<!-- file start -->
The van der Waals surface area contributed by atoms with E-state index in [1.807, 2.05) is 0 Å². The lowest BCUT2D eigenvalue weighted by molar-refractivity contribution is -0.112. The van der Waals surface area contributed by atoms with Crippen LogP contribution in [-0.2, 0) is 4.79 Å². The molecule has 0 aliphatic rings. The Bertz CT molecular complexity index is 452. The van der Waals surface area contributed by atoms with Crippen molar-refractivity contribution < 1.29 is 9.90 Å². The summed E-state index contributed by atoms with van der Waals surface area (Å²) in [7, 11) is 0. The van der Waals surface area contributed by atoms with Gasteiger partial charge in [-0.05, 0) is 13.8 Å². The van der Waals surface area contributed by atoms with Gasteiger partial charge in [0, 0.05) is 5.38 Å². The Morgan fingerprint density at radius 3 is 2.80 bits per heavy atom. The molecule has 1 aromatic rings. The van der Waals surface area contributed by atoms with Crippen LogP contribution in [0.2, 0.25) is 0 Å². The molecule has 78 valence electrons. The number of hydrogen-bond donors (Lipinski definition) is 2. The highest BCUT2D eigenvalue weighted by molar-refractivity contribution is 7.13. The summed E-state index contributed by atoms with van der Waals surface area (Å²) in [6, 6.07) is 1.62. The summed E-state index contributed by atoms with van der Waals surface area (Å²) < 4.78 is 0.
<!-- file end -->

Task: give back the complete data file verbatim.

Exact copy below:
The van der Waals surface area contributed by atoms with E-state index in [1.807, 2.05) is 0 Å². The lowest BCUT2D eigenvalue weighted by molar-refractivity contribution is -0.112. The van der Waals surface area contributed by atoms with Crippen LogP contribution in [-0.2, 0) is 4.79 Å². The molecule has 0 aliphatic rings. The Bertz CT molecular complexity index is 452. The van der Waals surface area contributed by atoms with Crippen molar-refractivity contribution < 1.29 is 9.90 Å². The summed E-state index contributed by atoms with van der Waals surface area (Å²) in [7, 11) is 0. The van der Waals surface area contributed by atoms with Gasteiger partial charge in [-0.05, 0) is 13.8 Å². The van der Waals surface area contributed by atoms with Gasteiger partial charge in [0, 0.05) is 5.38 Å². The Morgan fingerprint density at radius 3 is 2.80 bits per heavy atom. The molecule has 1 aromatic rings. The van der Waals surface area contributed by atoms with Crippen LogP contribution in [0.2, 0.25) is 0 Å². The molecule has 78 valence electrons. The number of hydrogen-bond donors (Lipinski definition) is 2. The highest BCUT2D eigenvalue weighted by molar-refractivity contribution is 7.13. The summed E-state index contributed by atoms with van der Waals surface area (Å²) in [6, 6.07) is 1.62. The summed E-state index contributed by atoms with van der Waals surface area (Å²) < 4.78 is 0.